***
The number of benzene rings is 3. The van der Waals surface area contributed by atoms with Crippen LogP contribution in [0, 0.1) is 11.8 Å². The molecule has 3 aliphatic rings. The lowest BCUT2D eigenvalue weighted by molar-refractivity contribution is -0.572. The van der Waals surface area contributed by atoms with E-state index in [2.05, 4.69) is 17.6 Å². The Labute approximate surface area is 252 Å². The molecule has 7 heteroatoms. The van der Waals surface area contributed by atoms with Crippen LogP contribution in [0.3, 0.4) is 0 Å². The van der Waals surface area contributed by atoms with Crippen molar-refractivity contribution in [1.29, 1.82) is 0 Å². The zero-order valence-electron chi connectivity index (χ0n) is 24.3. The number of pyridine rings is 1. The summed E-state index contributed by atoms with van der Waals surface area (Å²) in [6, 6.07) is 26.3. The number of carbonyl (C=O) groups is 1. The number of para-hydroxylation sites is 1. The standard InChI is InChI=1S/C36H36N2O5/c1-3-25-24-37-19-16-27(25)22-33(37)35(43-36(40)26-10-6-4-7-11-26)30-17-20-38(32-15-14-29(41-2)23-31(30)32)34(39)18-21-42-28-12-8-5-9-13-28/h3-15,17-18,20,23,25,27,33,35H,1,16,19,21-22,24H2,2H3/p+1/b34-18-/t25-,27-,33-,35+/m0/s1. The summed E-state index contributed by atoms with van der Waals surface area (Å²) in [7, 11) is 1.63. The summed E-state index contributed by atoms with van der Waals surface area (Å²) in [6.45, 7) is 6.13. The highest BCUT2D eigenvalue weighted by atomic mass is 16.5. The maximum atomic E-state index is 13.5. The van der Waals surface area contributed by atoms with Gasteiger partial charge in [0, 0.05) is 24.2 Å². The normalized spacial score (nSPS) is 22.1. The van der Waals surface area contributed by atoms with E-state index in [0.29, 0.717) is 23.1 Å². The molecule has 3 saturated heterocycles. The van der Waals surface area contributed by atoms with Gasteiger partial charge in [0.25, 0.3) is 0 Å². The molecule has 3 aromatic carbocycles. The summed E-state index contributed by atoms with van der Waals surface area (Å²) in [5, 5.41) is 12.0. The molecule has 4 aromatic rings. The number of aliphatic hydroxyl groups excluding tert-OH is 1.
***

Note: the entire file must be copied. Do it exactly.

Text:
The number of benzene rings is 3. The van der Waals surface area contributed by atoms with Crippen LogP contribution in [0, 0.1) is 11.8 Å². The molecule has 3 aliphatic rings. The lowest BCUT2D eigenvalue weighted by molar-refractivity contribution is -0.572. The van der Waals surface area contributed by atoms with E-state index in [2.05, 4.69) is 17.6 Å². The Labute approximate surface area is 252 Å². The molecule has 7 heteroatoms. The van der Waals surface area contributed by atoms with Crippen LogP contribution in [0.3, 0.4) is 0 Å². The van der Waals surface area contributed by atoms with Crippen molar-refractivity contribution in [1.29, 1.82) is 0 Å². The zero-order valence-electron chi connectivity index (χ0n) is 24.3. The number of pyridine rings is 1. The summed E-state index contributed by atoms with van der Waals surface area (Å²) in [6, 6.07) is 26.3. The number of carbonyl (C=O) groups is 1. The number of para-hydroxylation sites is 1. The standard InChI is InChI=1S/C36H36N2O5/c1-3-25-24-37-19-16-27(25)22-33(37)35(43-36(40)26-10-6-4-7-11-26)30-17-20-38(32-15-14-29(41-2)23-31(30)32)34(39)18-21-42-28-12-8-5-9-13-28/h3-15,17-18,20,23,25,27,33,35H,1,16,19,21-22,24H2,2H3/p+1/b34-18-/t25-,27-,33-,35+/m0/s1. The summed E-state index contributed by atoms with van der Waals surface area (Å²) in [7, 11) is 1.63. The summed E-state index contributed by atoms with van der Waals surface area (Å²) in [6.45, 7) is 6.13. The highest BCUT2D eigenvalue weighted by atomic mass is 16.5. The maximum atomic E-state index is 13.5. The van der Waals surface area contributed by atoms with Gasteiger partial charge in [0, 0.05) is 24.2 Å². The normalized spacial score (nSPS) is 22.1. The van der Waals surface area contributed by atoms with E-state index in [0.29, 0.717) is 23.1 Å². The molecule has 3 saturated heterocycles. The van der Waals surface area contributed by atoms with Gasteiger partial charge in [0.25, 0.3) is 0 Å². The molecule has 3 aromatic carbocycles. The summed E-state index contributed by atoms with van der Waals surface area (Å²) in [5, 5.41) is 12.0. The molecule has 4 aromatic rings. The number of aliphatic hydroxyl groups excluding tert-OH is 1.